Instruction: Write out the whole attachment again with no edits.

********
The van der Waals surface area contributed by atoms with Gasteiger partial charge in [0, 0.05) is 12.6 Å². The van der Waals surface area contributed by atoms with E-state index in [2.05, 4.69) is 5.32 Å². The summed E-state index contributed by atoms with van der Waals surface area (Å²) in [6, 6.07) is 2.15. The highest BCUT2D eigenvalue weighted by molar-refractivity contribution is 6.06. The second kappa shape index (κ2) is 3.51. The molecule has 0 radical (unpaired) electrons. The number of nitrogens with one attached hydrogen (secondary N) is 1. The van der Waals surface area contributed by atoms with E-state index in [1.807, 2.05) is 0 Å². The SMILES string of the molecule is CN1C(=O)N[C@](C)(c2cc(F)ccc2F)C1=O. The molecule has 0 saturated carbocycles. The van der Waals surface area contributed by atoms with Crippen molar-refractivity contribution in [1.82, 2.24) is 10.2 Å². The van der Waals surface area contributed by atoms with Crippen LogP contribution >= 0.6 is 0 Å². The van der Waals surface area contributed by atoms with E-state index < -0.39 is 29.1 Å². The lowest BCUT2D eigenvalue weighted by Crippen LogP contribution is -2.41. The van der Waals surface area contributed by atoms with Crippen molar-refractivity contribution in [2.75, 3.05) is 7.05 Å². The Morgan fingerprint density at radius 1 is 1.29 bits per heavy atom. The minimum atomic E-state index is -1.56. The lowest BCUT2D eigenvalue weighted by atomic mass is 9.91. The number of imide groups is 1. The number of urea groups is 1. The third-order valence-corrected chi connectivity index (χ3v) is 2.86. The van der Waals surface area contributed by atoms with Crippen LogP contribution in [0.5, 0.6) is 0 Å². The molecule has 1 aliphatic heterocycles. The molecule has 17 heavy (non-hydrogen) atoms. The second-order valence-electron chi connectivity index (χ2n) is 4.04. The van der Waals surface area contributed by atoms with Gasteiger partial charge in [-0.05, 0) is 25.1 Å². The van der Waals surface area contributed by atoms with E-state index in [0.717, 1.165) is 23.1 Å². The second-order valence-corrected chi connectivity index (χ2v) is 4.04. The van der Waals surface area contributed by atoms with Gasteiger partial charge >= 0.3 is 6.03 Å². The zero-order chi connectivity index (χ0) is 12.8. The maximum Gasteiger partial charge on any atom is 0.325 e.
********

The van der Waals surface area contributed by atoms with Gasteiger partial charge in [0, 0.05) is 12.6 Å². The van der Waals surface area contributed by atoms with E-state index in [2.05, 4.69) is 5.32 Å². The summed E-state index contributed by atoms with van der Waals surface area (Å²) in [6, 6.07) is 2.15. The highest BCUT2D eigenvalue weighted by molar-refractivity contribution is 6.06. The second kappa shape index (κ2) is 3.51. The molecule has 0 radical (unpaired) electrons. The number of nitrogens with one attached hydrogen (secondary N) is 1. The van der Waals surface area contributed by atoms with E-state index in [1.807, 2.05) is 0 Å². The SMILES string of the molecule is CN1C(=O)N[C@](C)(c2cc(F)ccc2F)C1=O. The molecule has 0 saturated carbocycles. The van der Waals surface area contributed by atoms with Crippen molar-refractivity contribution in [1.82, 2.24) is 10.2 Å². The van der Waals surface area contributed by atoms with Crippen LogP contribution >= 0.6 is 0 Å². The van der Waals surface area contributed by atoms with E-state index < -0.39 is 29.1 Å². The lowest BCUT2D eigenvalue weighted by Crippen LogP contribution is -2.41. The van der Waals surface area contributed by atoms with Crippen molar-refractivity contribution in [2.75, 3.05) is 7.05 Å². The Morgan fingerprint density at radius 1 is 1.29 bits per heavy atom. The minimum atomic E-state index is -1.56. The lowest BCUT2D eigenvalue weighted by atomic mass is 9.91. The number of imide groups is 1. The number of urea groups is 1. The third-order valence-corrected chi connectivity index (χ3v) is 2.86. The van der Waals surface area contributed by atoms with Crippen LogP contribution in [0.5, 0.6) is 0 Å². The molecule has 1 aliphatic heterocycles. The molecule has 17 heavy (non-hydrogen) atoms. The second-order valence-electron chi connectivity index (χ2n) is 4.04. The van der Waals surface area contributed by atoms with Gasteiger partial charge in [-0.05, 0) is 25.1 Å². The van der Waals surface area contributed by atoms with E-state index in [0.717, 1.165) is 23.1 Å². The second-order valence-corrected chi connectivity index (χ2v) is 4.04. The van der Waals surface area contributed by atoms with Gasteiger partial charge >= 0.3 is 6.03 Å². The zero-order chi connectivity index (χ0) is 12.8. The maximum Gasteiger partial charge on any atom is 0.325 e.